This year’s MINI British Film Festival embraces a couple of themes, one of which is the Swinging 60s. The flagship film for that theme is David Batty‘s documentary My Generation.
A highly experienced documentary director, Batty has chosen with this work, to look at the change in culture in Britain-particularly London-in the 60s.
Hosted by Michael Caine, the work looks at, and includes interviews with, such luminaries of the time as Roger Daltrey, David Bailey, Barbara Hulanicki and Mary Quant. Unfortunately these are all voice only, which is an odd choice. It quickly becomes frustrating that none of these interviews have visuals.
Caine himself is the consummate host, and speaks passionately about the large cultural shift of the time: the working-classes in Britain finally moved away from being portrayed as servants or the butts of humour, to being rounded characters. The working-class also lead the way in much of the music, design and art that typified the period. Caine himself talks about coming from a cockney background and yet, oddly, gaining his first major film role (in the iconic Zulu), playing an upper-class officer.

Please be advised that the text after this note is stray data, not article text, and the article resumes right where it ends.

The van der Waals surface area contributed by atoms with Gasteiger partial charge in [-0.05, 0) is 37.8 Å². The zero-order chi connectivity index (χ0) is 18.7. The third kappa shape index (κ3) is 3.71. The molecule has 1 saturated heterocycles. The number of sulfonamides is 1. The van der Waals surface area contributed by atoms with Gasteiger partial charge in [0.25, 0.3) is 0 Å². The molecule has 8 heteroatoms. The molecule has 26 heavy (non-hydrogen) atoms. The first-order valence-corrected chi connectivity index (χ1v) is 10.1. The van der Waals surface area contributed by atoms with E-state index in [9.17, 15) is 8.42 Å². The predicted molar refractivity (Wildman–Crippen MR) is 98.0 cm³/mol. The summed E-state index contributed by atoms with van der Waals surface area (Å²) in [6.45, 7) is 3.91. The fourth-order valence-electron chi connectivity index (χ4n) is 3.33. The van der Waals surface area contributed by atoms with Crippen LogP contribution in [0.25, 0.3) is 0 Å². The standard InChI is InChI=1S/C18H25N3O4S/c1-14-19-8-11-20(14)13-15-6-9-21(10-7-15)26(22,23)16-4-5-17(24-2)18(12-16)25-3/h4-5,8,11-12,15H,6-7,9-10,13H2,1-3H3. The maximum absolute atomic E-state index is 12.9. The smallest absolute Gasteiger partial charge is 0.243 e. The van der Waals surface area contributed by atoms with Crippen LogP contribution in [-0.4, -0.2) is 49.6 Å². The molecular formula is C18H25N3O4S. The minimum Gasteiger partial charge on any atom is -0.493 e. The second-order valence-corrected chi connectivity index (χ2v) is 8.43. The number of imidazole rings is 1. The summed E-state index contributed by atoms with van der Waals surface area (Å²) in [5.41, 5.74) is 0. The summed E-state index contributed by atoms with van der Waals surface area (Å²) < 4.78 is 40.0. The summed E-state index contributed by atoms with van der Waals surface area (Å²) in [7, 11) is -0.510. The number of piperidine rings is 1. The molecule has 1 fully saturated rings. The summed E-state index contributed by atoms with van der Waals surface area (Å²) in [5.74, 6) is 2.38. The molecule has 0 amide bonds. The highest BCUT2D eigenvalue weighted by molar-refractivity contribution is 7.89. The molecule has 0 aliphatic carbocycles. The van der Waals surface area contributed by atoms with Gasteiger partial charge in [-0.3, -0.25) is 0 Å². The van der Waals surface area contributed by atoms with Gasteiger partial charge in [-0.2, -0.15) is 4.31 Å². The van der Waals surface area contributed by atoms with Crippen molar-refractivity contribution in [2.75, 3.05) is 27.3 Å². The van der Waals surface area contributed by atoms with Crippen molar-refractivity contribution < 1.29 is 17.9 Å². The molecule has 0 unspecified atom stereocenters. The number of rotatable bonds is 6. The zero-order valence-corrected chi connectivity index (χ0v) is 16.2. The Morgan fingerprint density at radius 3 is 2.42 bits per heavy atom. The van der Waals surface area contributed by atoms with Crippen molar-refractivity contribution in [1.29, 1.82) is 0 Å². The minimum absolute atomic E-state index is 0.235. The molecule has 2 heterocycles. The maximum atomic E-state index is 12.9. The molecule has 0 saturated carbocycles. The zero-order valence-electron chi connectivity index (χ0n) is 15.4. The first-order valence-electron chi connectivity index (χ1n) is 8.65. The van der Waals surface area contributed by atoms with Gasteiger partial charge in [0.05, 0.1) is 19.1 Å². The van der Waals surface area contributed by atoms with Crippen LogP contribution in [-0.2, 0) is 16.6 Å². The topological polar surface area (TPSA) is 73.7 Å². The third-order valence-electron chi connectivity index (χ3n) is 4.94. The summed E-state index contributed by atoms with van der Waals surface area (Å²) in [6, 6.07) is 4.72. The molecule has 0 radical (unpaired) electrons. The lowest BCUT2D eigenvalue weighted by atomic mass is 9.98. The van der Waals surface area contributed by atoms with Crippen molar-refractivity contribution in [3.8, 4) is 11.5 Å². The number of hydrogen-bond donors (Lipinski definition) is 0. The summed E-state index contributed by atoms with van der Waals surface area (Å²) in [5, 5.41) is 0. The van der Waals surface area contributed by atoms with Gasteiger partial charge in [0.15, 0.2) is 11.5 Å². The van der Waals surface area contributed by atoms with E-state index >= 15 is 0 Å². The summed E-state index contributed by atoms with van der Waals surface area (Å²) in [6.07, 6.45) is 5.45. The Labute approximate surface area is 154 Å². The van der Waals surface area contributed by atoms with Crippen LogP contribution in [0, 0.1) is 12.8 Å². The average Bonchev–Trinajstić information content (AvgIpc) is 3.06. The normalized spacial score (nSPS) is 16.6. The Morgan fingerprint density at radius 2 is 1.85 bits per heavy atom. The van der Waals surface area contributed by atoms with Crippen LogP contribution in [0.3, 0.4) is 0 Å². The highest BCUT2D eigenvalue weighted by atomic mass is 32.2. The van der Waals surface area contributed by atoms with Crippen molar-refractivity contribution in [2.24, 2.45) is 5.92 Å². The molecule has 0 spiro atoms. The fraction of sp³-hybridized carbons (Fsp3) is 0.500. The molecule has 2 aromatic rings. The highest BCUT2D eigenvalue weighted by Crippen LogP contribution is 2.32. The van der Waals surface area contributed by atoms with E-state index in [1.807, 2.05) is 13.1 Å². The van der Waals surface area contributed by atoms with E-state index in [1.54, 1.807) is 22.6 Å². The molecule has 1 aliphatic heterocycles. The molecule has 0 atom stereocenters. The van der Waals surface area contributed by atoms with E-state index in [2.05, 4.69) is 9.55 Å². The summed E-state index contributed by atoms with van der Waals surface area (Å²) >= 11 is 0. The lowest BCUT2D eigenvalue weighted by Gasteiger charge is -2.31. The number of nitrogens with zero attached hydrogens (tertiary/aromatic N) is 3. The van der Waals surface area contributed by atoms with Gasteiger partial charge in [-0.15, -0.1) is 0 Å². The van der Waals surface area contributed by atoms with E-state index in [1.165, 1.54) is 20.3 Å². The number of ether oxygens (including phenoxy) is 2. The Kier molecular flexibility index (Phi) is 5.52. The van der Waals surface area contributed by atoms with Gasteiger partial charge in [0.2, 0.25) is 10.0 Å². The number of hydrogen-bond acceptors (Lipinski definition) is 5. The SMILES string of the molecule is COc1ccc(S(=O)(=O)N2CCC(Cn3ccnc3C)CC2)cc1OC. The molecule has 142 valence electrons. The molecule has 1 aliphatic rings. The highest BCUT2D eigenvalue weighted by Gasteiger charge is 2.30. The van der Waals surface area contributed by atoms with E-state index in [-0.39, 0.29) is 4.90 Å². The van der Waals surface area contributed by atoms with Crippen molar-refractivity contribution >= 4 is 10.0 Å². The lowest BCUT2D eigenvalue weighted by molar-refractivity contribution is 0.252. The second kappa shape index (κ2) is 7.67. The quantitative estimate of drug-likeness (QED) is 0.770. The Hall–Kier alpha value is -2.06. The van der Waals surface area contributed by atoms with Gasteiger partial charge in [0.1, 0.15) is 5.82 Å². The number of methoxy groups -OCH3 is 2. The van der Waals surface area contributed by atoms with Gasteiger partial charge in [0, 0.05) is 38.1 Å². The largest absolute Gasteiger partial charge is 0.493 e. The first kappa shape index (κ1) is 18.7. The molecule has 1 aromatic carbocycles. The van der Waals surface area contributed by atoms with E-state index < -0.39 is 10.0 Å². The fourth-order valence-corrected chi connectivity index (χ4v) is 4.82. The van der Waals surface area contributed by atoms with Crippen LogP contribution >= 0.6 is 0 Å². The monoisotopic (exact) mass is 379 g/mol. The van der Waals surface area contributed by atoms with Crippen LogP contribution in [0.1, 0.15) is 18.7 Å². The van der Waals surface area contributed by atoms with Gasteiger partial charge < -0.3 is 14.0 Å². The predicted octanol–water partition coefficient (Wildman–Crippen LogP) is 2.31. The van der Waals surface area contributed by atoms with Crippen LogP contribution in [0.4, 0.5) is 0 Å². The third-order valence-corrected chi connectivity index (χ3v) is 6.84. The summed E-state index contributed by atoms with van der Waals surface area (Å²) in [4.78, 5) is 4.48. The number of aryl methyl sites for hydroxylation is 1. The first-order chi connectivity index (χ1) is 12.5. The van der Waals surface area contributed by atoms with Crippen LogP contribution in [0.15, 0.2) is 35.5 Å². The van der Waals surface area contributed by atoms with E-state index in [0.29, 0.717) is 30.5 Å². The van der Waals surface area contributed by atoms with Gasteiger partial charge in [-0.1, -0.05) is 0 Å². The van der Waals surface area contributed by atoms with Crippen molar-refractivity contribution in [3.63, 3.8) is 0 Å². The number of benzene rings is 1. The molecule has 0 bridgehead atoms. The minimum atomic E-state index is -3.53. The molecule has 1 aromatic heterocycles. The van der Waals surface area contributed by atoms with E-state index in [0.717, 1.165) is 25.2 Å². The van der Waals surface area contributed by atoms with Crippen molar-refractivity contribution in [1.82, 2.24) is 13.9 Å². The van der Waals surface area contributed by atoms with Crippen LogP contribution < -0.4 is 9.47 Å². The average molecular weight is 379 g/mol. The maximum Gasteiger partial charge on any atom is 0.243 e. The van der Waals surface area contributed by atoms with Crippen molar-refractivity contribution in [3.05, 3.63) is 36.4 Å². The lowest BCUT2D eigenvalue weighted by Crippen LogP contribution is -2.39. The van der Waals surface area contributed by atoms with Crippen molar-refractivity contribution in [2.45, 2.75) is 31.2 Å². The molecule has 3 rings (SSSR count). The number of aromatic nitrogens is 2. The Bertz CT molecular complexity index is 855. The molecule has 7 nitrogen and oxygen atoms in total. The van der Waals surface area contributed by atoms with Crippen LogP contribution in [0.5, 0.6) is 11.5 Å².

The post-war cultural shift is certainly an interesting historic point, but not enough is made of it. The film itself descends into a charming and enjoyable mash-up of 60s images and music. All quite delightful, but ultimately lacking any real depth. However, nobody could say that this movie isn’t enjoyable, and a heart-warming trip down memory lane for those of us of a certain age.
My Generation screens as part of the MINI British Film Festival 2018 which runs until 14th November at Palace Nova Eastend and Prospect.
Click here for further details and bookings.
All quite delightful, but ultimately lacking any real depth.